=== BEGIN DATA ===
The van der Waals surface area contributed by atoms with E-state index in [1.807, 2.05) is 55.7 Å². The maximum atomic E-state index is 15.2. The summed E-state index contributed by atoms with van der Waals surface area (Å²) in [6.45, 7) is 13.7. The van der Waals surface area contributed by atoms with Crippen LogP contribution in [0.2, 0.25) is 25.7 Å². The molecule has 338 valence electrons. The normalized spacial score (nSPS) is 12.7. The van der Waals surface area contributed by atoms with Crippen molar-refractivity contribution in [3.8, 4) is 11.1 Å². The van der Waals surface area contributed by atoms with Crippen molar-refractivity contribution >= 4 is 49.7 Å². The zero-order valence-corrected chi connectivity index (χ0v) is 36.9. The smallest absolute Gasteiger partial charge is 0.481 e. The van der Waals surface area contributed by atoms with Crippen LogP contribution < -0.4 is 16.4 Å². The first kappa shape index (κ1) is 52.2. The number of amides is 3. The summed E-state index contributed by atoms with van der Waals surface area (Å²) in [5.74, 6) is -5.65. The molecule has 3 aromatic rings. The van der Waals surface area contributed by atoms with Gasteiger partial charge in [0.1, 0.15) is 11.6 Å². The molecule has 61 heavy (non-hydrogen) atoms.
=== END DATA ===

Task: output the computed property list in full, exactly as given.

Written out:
The van der Waals surface area contributed by atoms with E-state index in [1.807, 2.05) is 55.7 Å². The maximum atomic E-state index is 15.2. The summed E-state index contributed by atoms with van der Waals surface area (Å²) in [6.45, 7) is 13.7. The van der Waals surface area contributed by atoms with Crippen LogP contribution in [0.2, 0.25) is 25.7 Å². The molecule has 338 valence electrons. The normalized spacial score (nSPS) is 12.7. The van der Waals surface area contributed by atoms with Crippen molar-refractivity contribution in [3.8, 4) is 11.1 Å². The van der Waals surface area contributed by atoms with Crippen molar-refractivity contribution >= 4 is 49.7 Å². The zero-order valence-corrected chi connectivity index (χ0v) is 36.9. The smallest absolute Gasteiger partial charge is 0.481 e. The van der Waals surface area contributed by atoms with Crippen LogP contribution < -0.4 is 16.4 Å². The first kappa shape index (κ1) is 52.2. The number of amides is 3. The summed E-state index contributed by atoms with van der Waals surface area (Å²) in [5.74, 6) is -5.65. The molecule has 3 aromatic rings. The van der Waals surface area contributed by atoms with Gasteiger partial charge in [0.1, 0.15) is 11.6 Å². The molecule has 61 heavy (non-hydrogen) atoms.